7. Rosen, Harvey S & Fullerton, David J, 1977. "A Note on Local Tax Rates, Public Benefit Levels, and Property Values," Journal of Political Economy, University of Chicago Press, vol. 85(2), pages 433-40, April.
  8. Brueckner, Jan K., 1979. "Property values, local public expenditure and economic efficiency," Journal of Public Economics, Elsevier, vol. 11(2), pages 223-245, March.
  9. Davis, Michael L & Hayes, Kathy, 1993. "The Demand for Good Government," The Review of Economics and Statistics, MIT Press, vol. 75(1), pages 148-52, February.
  10. Brasington, David M., 2001. "Capitalization and Community Size," Journal of Urban Economics, Elsevier, vol. 50(3), pages 385-395, November.
  11. David M. Brasington, 2000. "Demand and Supply of Public School Quality in Metropolitan Areas: The Role of Private Schools," Journal of Regional Science, Wiley Blackwell, vol. 40(3), pages 583-605.
  12. Haurin, Donald R. & Brasington, David, 1996. "School Quality and Real House Prices: Inter- and Intrametropolitan Effects," Journal of Housing Economics, Elsevier, vol. 5(4), pages 351-368, December.
  13. Haughwout, Andrew F., 1997. "Central city infrastructure investment and suburban house values," Regional Science and Urban Economics, Elsevier, vol. 27(2), pages 199-215, April.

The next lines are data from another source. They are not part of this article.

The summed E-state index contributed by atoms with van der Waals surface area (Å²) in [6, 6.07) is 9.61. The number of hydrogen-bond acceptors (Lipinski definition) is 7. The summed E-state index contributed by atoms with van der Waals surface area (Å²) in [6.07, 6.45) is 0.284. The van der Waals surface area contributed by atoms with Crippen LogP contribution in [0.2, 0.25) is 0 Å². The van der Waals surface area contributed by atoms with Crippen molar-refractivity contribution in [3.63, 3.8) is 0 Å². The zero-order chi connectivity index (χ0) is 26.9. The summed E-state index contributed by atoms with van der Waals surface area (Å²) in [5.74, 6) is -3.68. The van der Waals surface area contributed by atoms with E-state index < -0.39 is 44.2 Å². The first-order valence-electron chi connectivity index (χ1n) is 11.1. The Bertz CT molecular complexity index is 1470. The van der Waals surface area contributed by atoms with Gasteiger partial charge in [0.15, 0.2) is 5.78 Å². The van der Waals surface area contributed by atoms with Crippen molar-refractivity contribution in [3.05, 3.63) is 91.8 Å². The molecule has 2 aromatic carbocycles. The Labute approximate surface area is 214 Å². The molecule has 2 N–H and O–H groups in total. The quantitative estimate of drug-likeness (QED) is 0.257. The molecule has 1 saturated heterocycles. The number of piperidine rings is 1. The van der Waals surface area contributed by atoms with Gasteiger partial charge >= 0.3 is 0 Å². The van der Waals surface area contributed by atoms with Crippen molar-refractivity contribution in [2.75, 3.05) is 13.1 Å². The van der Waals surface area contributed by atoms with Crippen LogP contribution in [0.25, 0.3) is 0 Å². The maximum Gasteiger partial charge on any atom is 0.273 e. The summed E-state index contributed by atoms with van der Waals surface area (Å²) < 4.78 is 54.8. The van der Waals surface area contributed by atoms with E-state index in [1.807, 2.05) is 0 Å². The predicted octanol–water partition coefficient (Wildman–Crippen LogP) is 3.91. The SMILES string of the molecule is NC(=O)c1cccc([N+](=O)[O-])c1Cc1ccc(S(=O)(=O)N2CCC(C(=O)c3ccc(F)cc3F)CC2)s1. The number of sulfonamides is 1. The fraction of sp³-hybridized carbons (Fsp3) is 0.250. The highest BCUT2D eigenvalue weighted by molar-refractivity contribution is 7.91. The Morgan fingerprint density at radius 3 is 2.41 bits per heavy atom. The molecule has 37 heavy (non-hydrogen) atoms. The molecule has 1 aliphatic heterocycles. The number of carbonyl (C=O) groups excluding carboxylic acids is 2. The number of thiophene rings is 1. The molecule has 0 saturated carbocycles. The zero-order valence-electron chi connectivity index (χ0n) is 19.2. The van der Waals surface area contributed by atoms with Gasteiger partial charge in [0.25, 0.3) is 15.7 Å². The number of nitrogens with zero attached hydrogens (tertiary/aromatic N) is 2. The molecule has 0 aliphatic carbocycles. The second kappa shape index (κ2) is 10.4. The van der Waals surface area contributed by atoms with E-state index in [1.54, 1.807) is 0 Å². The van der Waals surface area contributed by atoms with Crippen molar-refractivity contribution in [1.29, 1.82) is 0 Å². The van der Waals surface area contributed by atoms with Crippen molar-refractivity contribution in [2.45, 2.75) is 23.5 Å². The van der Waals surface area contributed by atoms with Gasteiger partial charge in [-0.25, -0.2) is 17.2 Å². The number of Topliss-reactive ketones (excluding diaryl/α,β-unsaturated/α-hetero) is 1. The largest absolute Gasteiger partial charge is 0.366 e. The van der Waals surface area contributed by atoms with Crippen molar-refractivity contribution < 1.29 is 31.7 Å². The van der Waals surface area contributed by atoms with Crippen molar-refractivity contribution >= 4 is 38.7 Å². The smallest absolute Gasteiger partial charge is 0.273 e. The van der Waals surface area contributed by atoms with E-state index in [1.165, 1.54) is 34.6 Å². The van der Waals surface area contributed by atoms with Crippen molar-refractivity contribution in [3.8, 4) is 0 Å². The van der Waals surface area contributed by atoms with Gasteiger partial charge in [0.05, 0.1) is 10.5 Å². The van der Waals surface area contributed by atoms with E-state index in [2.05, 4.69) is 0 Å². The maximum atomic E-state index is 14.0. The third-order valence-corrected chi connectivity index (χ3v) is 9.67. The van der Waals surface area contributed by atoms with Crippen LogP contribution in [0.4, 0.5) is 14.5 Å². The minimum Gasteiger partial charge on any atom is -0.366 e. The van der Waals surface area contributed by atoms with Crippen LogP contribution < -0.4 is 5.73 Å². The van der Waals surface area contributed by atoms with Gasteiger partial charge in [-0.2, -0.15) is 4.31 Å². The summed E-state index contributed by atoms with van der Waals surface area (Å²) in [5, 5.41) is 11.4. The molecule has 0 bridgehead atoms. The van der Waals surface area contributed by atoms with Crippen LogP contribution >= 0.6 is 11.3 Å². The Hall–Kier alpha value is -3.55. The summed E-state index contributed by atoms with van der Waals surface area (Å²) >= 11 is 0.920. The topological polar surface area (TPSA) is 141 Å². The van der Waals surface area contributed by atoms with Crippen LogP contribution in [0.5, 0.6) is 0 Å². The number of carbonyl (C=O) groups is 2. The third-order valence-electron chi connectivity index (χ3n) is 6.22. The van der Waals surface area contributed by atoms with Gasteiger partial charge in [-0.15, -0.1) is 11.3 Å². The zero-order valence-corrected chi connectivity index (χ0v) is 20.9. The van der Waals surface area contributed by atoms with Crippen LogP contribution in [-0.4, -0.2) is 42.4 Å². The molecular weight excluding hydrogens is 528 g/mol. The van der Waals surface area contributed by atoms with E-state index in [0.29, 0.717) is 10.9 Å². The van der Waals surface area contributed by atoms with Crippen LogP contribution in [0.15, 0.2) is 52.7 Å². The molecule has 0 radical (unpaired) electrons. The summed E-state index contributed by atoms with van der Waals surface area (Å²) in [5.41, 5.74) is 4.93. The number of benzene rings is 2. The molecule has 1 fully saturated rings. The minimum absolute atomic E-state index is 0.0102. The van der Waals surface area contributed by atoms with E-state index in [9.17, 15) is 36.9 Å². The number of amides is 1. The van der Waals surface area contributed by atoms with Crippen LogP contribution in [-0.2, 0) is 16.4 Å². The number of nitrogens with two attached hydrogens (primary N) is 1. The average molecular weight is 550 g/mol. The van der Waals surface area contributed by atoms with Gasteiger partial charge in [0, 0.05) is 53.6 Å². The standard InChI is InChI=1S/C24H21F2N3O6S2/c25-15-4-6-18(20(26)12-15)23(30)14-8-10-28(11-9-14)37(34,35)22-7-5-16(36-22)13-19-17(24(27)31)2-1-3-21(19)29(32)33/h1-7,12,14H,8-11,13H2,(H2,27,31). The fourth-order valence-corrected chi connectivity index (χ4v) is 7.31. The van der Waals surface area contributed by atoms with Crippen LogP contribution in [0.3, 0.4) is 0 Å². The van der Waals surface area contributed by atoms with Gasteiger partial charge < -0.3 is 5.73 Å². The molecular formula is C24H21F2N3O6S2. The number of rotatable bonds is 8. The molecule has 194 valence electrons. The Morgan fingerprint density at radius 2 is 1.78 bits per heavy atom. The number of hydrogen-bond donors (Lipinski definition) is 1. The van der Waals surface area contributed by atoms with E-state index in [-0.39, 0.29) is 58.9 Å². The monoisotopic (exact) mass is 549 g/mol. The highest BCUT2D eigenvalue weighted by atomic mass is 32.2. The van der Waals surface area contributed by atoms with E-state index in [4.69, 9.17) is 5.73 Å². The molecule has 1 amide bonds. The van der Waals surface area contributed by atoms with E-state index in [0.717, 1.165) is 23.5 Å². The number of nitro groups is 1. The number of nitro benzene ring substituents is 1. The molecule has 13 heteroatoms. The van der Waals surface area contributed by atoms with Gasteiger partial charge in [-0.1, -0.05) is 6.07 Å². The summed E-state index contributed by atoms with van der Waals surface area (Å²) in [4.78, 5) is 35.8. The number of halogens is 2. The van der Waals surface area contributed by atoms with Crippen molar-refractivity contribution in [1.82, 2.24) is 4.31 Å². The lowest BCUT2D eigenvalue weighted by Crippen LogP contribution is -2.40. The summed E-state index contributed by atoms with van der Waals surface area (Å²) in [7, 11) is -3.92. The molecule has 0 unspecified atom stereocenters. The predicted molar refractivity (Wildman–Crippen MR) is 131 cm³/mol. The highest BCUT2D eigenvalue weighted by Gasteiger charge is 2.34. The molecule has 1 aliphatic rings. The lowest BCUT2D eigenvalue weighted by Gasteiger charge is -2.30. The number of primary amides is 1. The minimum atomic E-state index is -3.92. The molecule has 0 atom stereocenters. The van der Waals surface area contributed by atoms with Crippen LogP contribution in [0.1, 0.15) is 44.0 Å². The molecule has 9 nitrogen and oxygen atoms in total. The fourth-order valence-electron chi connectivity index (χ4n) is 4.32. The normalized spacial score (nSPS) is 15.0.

14. Weingast, Barry R & Shepsle, Kenneth A & Johnsen, Christopher, 1981. "The Political Economy of Benefits and Costs: A Neoclassical Approach to Distributive Politics," Journal of Political Economy, University of Chicago Press, vol. 89(4), pages 642-64, August.
Full references (including those not matched with items on IDEAS)

Citations

Citations are extracted by the CitEc Project, subscribe to its RSS feed for this item.
as in new window

Cited by:
  1. Paul A. Raschky & Hannelore Weck-Hannemann, . "Who is going to save us now? Bureaucrats, Politicians and Risky Tasks," Working Papers 2007-29, Faculty of Economics and Statistics, University of Innsbruck.
  2. Mark Partridge & Tim Sass, 2011. "The productivity of elected and appointed officials: the case of school superintendents," Public Choice, Springer, vol. 149(1), pages 133-149, October.

Lists

This item is not listed on Wikipedia, on a reading list or among the top items on IDEAS.

Statistics

Access and download statistics

Corrections

When requesting a correction, please mention this item's handle: RePEc:iuk:wpaper:2007-02. See general information about how to correct material in RePEc.

For technical questions regarding this item, or to correct its authors, title, abstract, bibliographic or download information, contact: (Rick Harbaugh).

If you have authored this item and are not yet registered with RePEc, we encourage you to do it here. This allows to link your profile to this item. It also allows you to accept potential citations to this item that we are uncertain about.

If references are entirely missing, you can add them using this form.

If the full references list an item that is present in RePEc, but the system did not link to it, you can help with this form.

If you know of missing items citing this one, you can help us creating those links by adding the relevant references in the same way as above, for each refering item. If you are a registered author of this item, you may also want to check the "citations" tab in your profile, as there may be some citations waiting for confirmation.

Please note that corrections may take a couple of weeks to filter through the various RePEc services.